Archdiocese of Madrid holds event featuring testimonies of LGBTI families

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The Archdiocese of Madrid held an event on Saturday featuring testimonies “of Christian fathers and mothers with LGTBI children organized by CRISMHOM [Homosexual Christian Men and Women of Madrid] families.” The announcement of the second edition of the event, on the archdiocese's website and on social media, sparked controversy on Twitter.

The June 10 event at St. Francis of Assisi Parish was announced with the rainbow-colored theme “The Church is already diverse. Open your eyes and your heart!”

The program included an introduction and welcome, testimonies from LGBTI families, news, a colloquium, and a final prayer.

The event was organized by Homosexual Christian Men and Women of Madrid (CRISMHOM), which describes itself as a “nonprofit and public benefit association, Christian, lesbian, gay, transsexual, bisexual, and heterosexual.” 

This association is part of the FELGTB (Spanish Federation of Lesbians, Gays, Transsexuals, and Bisexuals), which is committed to “bear witness to the compatibility of Christian faith with sexual orientation and gender identity.”

On its website, the association states that “marriage between people of the same sex is perfectly legal in Spain and a completely normalized reality.”

In relation to a campaign against the inclusion of a wedding between two women in a children’s series for ages 4-7, CRISMHOM criticized that “the appearance of two people of the same sex who love each other and get married” is considered immoral.

The association also rejected the “Homosexuality and Hope” guide published by the Diocese of Alcalá de Henares in 2011. At that time CRISMHOM stated: “We believe that love between two people (regardless of their affective-sexual orientation) is not an illness but a gift from God.”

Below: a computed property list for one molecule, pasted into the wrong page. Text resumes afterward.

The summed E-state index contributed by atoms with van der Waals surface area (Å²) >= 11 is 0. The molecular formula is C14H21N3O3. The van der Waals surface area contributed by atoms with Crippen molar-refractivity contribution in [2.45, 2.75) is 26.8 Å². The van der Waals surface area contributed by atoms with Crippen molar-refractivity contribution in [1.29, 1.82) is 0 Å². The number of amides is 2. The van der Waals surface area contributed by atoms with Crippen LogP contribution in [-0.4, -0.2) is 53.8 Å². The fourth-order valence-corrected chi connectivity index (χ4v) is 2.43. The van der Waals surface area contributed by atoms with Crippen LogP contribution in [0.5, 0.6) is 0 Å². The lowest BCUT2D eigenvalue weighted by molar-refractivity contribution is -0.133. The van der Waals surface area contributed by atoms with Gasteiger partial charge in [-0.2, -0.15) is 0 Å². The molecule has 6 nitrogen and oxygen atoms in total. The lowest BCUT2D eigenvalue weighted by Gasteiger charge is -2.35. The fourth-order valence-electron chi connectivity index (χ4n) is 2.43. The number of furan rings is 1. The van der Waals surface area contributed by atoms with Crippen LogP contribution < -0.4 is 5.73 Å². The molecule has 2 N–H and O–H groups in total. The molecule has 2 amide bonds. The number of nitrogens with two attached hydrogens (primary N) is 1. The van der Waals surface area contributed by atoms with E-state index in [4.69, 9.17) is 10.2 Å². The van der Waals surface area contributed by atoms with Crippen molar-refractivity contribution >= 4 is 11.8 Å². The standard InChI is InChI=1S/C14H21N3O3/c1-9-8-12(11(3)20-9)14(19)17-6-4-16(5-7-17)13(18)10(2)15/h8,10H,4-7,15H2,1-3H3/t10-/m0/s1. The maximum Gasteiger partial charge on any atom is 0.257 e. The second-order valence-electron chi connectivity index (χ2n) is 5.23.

In response to some statements by the bishop emeritus of Tarragona, Jaume Pujol, CRISMHOM posted on its website that “homosexual behavior is not a moral reality (nor is heterosexual behavior) but rather a reflection of what a person is, of what he experiences, thinks, and feels.”

The association also published a statement on “the Christian meaning of love between people of the same sex.”

According to the Catechism of the Catholic Church, “homosexual acts are intrinsically disordered” and “under no circumstances can they be approved.”

“The number of men and women who have deep-seated homosexual tendencies is not negligible. This inclination, which is objectively disordered, constitutes for most of them a trial. They must be accepted with respect, compassion, and sensitivity. Every sign of unjust discrimination in their regard should be avoided,” it says.

“These persons are called to fulfill God’s will in their lives and, if they are Christians, to unite to the sacrifice of the Lord’s Cross the difficulties they may encounter from their condition. Homosexual persons are called to chastity. By the virtues of self-mastery that teach them inner freedom, at times by the support of disinterested friendship, by prayer and sacramental grace, they can and should gradually and resolutely approach Christian perfection.”

Controversy on social media

The announcement by the Madrid Archdiocese has provoked many critical comments but also some positive ones.

In response, Father Pablo Pich Aguilera of the Archdiocese of Barcelona theorized about the possibility that the archbishop of Madrid, Cardinal Carlos Osoro, may cancel the event.

Father Manuel Navarro, a priest of the Archdiocese of Madrid, pointed out that the event “could be a good opportunity, if it were accompanied by the doctrine and tradition of the Church on the family and marriage.”

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However, he added: “If it is to change the faith of the Church, [it’s] a double-edged sword.”

There have also been reactions in favor of the initiative. Juan Carlos González Sanz, who identifies as “Christian, socialist” and who ran for mayor as a candidate of the Spanish Socialist Workers’ Party (PSOE) in the last municipal elections, tweeted: “A proposal that brings @archimadrid closer to the lives of many people who feel that the Church does not welcome them.”

Twitter user @cristianos_LGTB signaled its support with a simple “thank you.”

Archdiocese of Madrid: It’s ‘a pastoral activity’

In the midst of the controversy, ACI Prensa, CNA’s Spanish-language news partner, queried sources in the Archdiocese of Madrid, which assured that the event is “a pastoral activity of accompaniment that is within the mission of the Church” and that it was publicized just like other events.

This story was first published by ACI Prensa, CNA’s Spanish-language news partner. It has been translated and adapted by CNA.

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